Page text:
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Historicizing Jazz: An Argument for Decanonization

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Abstract:

Undeniably, the canonization of Jazz has had a tremendous impact on the way we understand Jazz today. During the Cold War years, the United States faced the task of representing their national identity to the international community. In order to do so, the United States created Ambassadors tours and positioned Jazz at the forefront. These tours brought a newfound popularity to Jazz music inside the US and the overwhelming resources received from the State Department ultimately lead to the canonization of Jazz music. This canonization officially began the process of removing Jazz from its communicative, Black American, working class origins. Disassociating Jazz music from Black American culture reinforced the notion that black and modern were two diametrically opposed categories in the US, while lulling the international community into believing that the US was seriously attempting to rectify its historical racial tensions. The political gain achieved by the US government through co-opting Jazz leaves one to question the current essence of the music. This paper analyzes the US State Department’s cooptation of Jazz music in order to gain clout in the international community, while refusing to acknowledge the condition of Black American life in the US. This paper also seeks to problematize the theorization of Jazz, which does not take seriously, improvisation as the technique or true methodology that has fundamentally propelled Jazz as an art form. Finally, because Jazz improv techniques emerge from a particular historical materiality, this paper argues for the historicization rather than theorization of Jazz music.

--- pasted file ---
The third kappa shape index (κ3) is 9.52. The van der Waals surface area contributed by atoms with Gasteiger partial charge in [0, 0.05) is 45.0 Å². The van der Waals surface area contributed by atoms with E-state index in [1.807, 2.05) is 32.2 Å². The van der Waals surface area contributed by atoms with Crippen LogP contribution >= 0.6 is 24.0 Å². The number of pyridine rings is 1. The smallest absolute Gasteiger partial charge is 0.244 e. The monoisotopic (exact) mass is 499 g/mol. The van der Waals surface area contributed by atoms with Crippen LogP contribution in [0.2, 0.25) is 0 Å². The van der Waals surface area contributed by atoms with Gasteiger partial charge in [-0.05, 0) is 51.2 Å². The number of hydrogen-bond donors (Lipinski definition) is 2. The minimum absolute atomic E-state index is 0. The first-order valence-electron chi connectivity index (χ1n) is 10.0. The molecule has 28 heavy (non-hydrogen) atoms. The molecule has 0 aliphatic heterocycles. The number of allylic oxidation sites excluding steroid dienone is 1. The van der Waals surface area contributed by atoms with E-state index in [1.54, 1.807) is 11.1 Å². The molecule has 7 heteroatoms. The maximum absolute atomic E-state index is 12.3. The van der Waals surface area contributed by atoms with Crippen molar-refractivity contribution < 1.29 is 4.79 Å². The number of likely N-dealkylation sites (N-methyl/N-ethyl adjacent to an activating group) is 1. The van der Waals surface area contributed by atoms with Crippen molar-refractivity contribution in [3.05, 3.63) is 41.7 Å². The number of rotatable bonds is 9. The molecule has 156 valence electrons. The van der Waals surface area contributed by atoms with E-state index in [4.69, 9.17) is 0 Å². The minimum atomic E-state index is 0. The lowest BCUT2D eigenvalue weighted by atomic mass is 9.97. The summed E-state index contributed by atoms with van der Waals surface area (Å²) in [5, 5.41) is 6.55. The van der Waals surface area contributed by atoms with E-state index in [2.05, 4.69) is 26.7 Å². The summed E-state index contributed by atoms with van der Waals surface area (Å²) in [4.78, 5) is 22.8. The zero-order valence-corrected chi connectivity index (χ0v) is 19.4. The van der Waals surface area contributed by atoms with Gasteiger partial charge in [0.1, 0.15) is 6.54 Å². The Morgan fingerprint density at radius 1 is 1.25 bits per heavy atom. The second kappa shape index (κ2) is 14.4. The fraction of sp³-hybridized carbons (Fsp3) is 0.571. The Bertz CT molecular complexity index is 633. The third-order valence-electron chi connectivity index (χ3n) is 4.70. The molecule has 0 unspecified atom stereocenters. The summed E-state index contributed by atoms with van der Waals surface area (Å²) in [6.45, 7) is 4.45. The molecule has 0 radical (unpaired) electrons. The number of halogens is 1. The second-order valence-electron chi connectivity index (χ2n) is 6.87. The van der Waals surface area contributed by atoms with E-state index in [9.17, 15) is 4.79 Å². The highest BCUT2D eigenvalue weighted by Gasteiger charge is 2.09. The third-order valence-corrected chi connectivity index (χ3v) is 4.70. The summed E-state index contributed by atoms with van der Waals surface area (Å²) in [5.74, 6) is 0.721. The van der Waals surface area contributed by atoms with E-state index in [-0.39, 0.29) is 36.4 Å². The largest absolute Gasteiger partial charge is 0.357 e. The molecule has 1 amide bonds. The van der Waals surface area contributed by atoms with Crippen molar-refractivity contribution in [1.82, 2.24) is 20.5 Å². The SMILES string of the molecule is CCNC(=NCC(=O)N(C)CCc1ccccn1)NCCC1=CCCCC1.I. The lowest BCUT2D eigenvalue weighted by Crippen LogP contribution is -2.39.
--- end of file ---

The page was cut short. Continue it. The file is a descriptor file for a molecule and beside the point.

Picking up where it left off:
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Association:
Name: 95th Annual Convention
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http://www.asalh.org


Citation:
URL: http://citation.allacademic.com/meta/p435286_index.html
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MLA Citation:

Vincent, Joshua. "Historicizing Jazz: An Argument for Decanonization" Paper presented at the annual meeting of the 95th Annual Convention, Raleigh Convention Center, Raleigh, North Carolina, Sep 29, 2010 <Not Available>. 2014-11-27 <http://citation.allacademic.com/meta/p435286_index.html>

APA Citation:

Vincent, J. R. , 2010-09-29 "Historicizing Jazz: An Argument for Decanonization" Paper presented at the annual meeting of the 95th Annual Convention, Raleigh Convention Center, Raleigh, North Carolina <Not Available>. 2014-11-27 from http://citation.allacademic.com/meta/p435286_index.html

Publication Type: Individual Paper
Review Method: Peer Reviewed
Abstract: Undeniably, the canonization of Jazz has had a tremendous impact on the way we understand Jazz today. During the Cold War years, the United States faced the task of representing their national identity to the international community. In order to do so, the United States created Ambassadors tours and positioned Jazz at the forefront. These tours brought a newfound popularity to Jazz music inside the US and the overwhelming resources received from the State Department ultimately lead to the canonization of Jazz music. This canonization officially began the process of removing Jazz from its communicative, Black American, working class origins. Disassociating Jazz music from Black American culture reinforced the notion that black and modern were two diametrically opposed categories in the US, while lulling the international community into believing that the US was seriously attempting to rectify its historical racial tensions. The political gain achieved by the US government through co-opting Jazz leaves one to question the current essence of the music. This paper analyzes the US State Department’s cooptation of Jazz music in order to gain clout in the international community, while refusing to acknowledge the condition of Black American life in the US. This paper also seeks to problematize the theorization of Jazz, which does not take seriously, improvisation as the technique or true methodology that has fundamentally propelled Jazz as an art form. Finally, because Jazz improv techniques emerge from a particular historical materiality, this paper argues for the historicization rather than theorization of Jazz music.


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